• the contrast and colours displayed are based upon your white balance setting and the Picture mode, both of which affects the jpeg output and how the camera determines exposure but not the RAW output
  • you can display a Live Histogram with or without Shadow/Highlight warnings via:
    • Menu:Cog:D1:Info Settings:LV-Info and adjust the options in Custom 1 or Custom 2, ensuring these are ticked so you can cycle through them with the INFO button
  • you can adjust the Histogram and Highlight/Shadow warning levels via:
    • Menu:Cog:D3:Histogram settings

Setting it up for weddings and portraiture work

  • face and eye detect AF tracking
    • thanks to the much improved face detect tracking, most pros are now feeling confident enough to rely on it for much of their work and here is how to optimize this if you are shooting a lot of portraiture
    • for this we will use the lever to select S-AF vs C-AF and the AFL/AEL button to start AF
    • plus we will assign the two front buttons to:
      • 1) turn Face AF on/off
      • 2) ability to select a face from multiple faces
    • in the menu:
      • cog:A1:AEL/AFL choose: S-AF mode 3 and C-AF mode 4 and set Half Way AF to OFF
      • cog:B1:Fn Lever Function to mode 2
      • cog:B1:Button Function: set top front button to Face Priority and set bottom front button to Face Selection
    • now with the camera in lever 1 position, set AF mode to S-AF then move lever to the 2 position and change AF mode to C-AF - now this will be remembered whenever you change the lever button
    • you are set to go!
    • Don't forget to press the AEL/AFL back button to get AF each time!
    • Whenever you want to focus on something other than a face, just use your front button to toggle Face AF off.
    • if you subject is moving then put the lever to 2 and hold down AEL/AFL back button to track their face/eye.
    • if not being able to half-press shutter button to AF troubles you then there is an easy solution to have your cake and eat it too:
      • set cog:A1:AEL/AFL choose: S-AF mode 1 and MF to mode 2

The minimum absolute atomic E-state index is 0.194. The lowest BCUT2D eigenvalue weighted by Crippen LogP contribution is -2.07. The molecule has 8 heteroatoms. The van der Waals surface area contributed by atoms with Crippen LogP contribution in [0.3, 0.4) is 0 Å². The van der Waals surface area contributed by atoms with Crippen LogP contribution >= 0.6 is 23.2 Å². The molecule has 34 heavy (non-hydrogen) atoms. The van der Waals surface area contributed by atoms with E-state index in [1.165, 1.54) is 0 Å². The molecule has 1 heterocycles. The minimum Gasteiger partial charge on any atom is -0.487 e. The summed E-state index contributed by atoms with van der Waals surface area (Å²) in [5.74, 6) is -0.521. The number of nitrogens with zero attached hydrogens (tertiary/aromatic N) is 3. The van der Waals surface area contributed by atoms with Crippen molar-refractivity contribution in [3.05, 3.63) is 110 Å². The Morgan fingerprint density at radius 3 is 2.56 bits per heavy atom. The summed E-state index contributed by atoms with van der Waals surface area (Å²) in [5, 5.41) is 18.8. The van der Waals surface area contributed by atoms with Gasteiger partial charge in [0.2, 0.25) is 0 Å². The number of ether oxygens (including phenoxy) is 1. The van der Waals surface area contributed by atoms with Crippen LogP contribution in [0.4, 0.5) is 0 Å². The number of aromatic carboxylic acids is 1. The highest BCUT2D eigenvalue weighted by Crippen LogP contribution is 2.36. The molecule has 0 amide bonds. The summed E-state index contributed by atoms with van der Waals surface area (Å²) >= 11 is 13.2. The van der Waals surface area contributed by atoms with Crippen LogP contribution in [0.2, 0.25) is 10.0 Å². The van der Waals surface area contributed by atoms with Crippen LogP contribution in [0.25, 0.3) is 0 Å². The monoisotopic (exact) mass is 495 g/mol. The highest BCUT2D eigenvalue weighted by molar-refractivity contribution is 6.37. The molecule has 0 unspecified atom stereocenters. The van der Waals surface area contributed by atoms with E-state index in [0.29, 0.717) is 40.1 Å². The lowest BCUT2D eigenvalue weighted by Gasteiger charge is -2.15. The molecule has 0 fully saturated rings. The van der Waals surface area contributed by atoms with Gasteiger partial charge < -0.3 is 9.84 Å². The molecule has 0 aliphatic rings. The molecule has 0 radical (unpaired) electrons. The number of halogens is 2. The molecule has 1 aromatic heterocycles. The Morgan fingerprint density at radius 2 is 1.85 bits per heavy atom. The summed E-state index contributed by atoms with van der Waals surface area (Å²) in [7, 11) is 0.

• have your lever 1 position in AF mode = MF and then you can use the AEL/AFL to lock AF as above, but now you can just change AF mode to S-AF and your camera will operate as most cameras do with half-press shutter button AF

using studio flash

  • Olympus cameras have several ways of “connecting” to flash units or studio strobes:
  • preventing an overly dark viewfinder in indoors flash work:
    • most studio photographers using flash or studio strobes will work in Manual Exposure on the camera and setting ISO, shutter speed and aperture to desired settings and then relying on the flash/strobes to provide the correct light output via whichever mechanism they choose to use (manual flash exposure or TTL flash exposure)
    • the problem with this is the camera will use these manual settings and display a dark viewfinder as it is only attempting to show the ambient exposure and this is generally well under-exposed
    • to address this there are two options:
      • turn Live BOOST ON in Menu:Cog:D2:Live View Boost set Manual Shooting to On1
        • this turns WYSIWYG mode OFF and the LCD and the viewfinder will display an optimised image instead
      • or, use S-OVF but this will only work for the EVF not the rear LCD:
        • assign a button to S-OVF and toggle it on
  • setting up tethered shooting to your laptop

optimizing for manual focus work

  • unfortunately you can no longer assign one of the top buttons to turn MF on/off
  • you can assign the +/- button to Multi which will give you quick access to Magnify and Peaking options
  • set cog:A1:AEL/AFL choose: MF to mode 2
    • with your AF mode = MF , you can use the AEL/AFL to lock AF

optimizing for sports, wildlife and other quickly moving subjects

  • unlike its big brother, the Olympus OMD E-M1X pro sports camera it does not have an AI AF tracking mode for trains, motorbikes and motorcars but it still has awesome AF tracking capabilities
  • consider assigning a “sports mode” to one of the custom settings which can be rapidly accessed on the PASM dial

optimizing autofocus

  • consider setting it up as for weddings as outlined above if you are a back button AF type of person
  • using the in-camera AF limiter to avoid focusing on foreground or background crowds or other subjects

birds in flight